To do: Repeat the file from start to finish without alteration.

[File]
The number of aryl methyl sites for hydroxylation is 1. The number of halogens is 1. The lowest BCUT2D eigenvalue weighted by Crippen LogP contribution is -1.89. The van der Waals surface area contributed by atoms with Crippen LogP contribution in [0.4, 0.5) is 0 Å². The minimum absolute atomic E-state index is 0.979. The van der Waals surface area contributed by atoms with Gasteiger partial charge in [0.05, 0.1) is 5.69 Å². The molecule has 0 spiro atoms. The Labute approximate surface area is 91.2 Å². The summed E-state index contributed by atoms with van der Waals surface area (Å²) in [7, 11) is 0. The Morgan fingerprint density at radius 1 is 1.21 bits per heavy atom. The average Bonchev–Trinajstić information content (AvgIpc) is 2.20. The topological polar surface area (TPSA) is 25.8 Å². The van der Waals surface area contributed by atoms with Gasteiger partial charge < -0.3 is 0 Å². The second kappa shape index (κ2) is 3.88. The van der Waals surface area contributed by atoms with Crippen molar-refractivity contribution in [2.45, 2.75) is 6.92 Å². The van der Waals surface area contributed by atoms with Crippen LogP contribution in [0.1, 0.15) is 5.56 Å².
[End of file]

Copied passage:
The number of aryl methyl sites for hydroxylation is 1. The number of halogens is 1. The lowest BCUT2D eigenvalue weighted by Crippen LogP contribution is -1.89. The van der Waals surface area contributed by atoms with Crippen LogP contribution in [0.4, 0.5) is 0 Å². The minimum absolute atomic E-state index is 0.979. The van der Waals surface area contributed by atoms with Gasteiger partial charge in [0.05, 0.1) is 5.69 Å². The molecule has 0 spiro atoms. The Labute approximate surface area is 91.2 Å². The summed E-state index contributed by atoms with van der Waals surface area (Å²) in [7, 11) is 0. The Morgan fingerprint density at radius 1 is 1.21 bits per heavy atom. The average Bonchev–Trinajstić information content (AvgIpc) is 2.20. The topological polar surface area (TPSA) is 25.8 Å². The van der Waals surface area contributed by atoms with Gasteiger partial charge < -0.3 is 0 Å². The second kappa shape index (κ2) is 3.88. The van der Waals surface area contributed by atoms with Crippen molar-refractivity contribution in [2.45, 2.75) is 6.92 Å². The van der Waals surface area contributed by atoms with Crippen LogP contribution in [0.1, 0.15) is 5.56 Å².